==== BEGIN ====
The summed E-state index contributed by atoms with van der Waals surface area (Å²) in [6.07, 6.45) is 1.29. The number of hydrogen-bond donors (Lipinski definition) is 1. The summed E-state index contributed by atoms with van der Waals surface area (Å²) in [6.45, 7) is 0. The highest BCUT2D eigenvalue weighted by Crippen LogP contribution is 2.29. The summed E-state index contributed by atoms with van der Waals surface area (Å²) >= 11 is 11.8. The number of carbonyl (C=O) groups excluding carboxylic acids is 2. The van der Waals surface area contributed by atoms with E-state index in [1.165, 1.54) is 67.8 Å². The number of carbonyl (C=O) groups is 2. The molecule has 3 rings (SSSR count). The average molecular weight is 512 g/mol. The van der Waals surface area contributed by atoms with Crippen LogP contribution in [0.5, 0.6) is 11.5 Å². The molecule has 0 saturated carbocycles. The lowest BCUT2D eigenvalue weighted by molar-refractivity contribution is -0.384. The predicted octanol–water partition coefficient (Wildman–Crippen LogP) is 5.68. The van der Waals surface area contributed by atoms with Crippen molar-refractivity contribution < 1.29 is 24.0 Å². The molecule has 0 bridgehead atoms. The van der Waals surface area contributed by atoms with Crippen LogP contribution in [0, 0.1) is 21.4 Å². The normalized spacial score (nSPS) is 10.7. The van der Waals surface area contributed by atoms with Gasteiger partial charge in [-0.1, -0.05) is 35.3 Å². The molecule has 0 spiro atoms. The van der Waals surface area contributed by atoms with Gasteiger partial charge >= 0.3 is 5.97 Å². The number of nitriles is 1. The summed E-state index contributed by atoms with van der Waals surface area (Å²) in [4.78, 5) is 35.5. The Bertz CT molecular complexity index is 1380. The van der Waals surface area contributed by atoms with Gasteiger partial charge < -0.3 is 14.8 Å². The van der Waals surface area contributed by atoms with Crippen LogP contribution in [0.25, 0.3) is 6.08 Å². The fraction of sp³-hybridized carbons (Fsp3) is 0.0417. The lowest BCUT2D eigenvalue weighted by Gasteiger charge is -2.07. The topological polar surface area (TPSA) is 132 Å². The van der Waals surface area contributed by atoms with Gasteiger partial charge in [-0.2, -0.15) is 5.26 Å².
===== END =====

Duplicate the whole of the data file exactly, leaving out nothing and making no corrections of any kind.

The summed E-state index contributed by atoms with van der Waals surface area (Å²) in [6.07, 6.45) is 1.29. The number of hydrogen-bond donors (Lipinski definition) is 1. The summed E-state index contributed by atoms with van der Waals surface area (Å²) in [6.45, 7) is 0. The highest BCUT2D eigenvalue weighted by Crippen LogP contribution is 2.29. The summed E-state index contributed by atoms with van der Waals surface area (Å²) >= 11 is 11.8. The number of carbonyl (C=O) groups excluding carboxylic acids is 2. The van der Waals surface area contributed by atoms with E-state index in [1.165, 1.54) is 67.8 Å². The number of carbonyl (C=O) groups is 2. The molecule has 3 rings (SSSR count). The average molecular weight is 512 g/mol. The van der Waals surface area contributed by atoms with Crippen LogP contribution in [0.5, 0.6) is 11.5 Å². The molecule has 0 saturated carbocycles. The lowest BCUT2D eigenvalue weighted by molar-refractivity contribution is -0.384. The predicted octanol–water partition coefficient (Wildman–Crippen LogP) is 5.68. The van der Waals surface area contributed by atoms with Crippen molar-refractivity contribution < 1.29 is 24.0 Å². The molecule has 0 bridgehead atoms. The van der Waals surface area contributed by atoms with Crippen LogP contribution in [0, 0.1) is 21.4 Å². The normalized spacial score (nSPS) is 10.7. The van der Waals surface area contributed by atoms with Gasteiger partial charge in [-0.1, -0.05) is 35.3 Å². The molecule has 0 spiro atoms. The van der Waals surface area contributed by atoms with Gasteiger partial charge >= 0.3 is 5.97 Å². The number of nitriles is 1. The summed E-state index contributed by atoms with van der Waals surface area (Å²) in [4.78, 5) is 35.5. The Bertz CT molecular complexity index is 1380. The van der Waals surface area contributed by atoms with Gasteiger partial charge < -0.3 is 14.8 Å². The van der Waals surface area contributed by atoms with Crippen LogP contribution in [0.25, 0.3) is 6.08 Å². The fraction of sp³-hybridized carbons (Fsp3) is 0.0417. The lowest BCUT2D eigenvalue weighted by Gasteiger charge is -2.07. The topological polar surface area (TPSA) is 132 Å². The van der Waals surface area contributed by atoms with Gasteiger partial charge in [-0.2, -0.15) is 5.26 Å².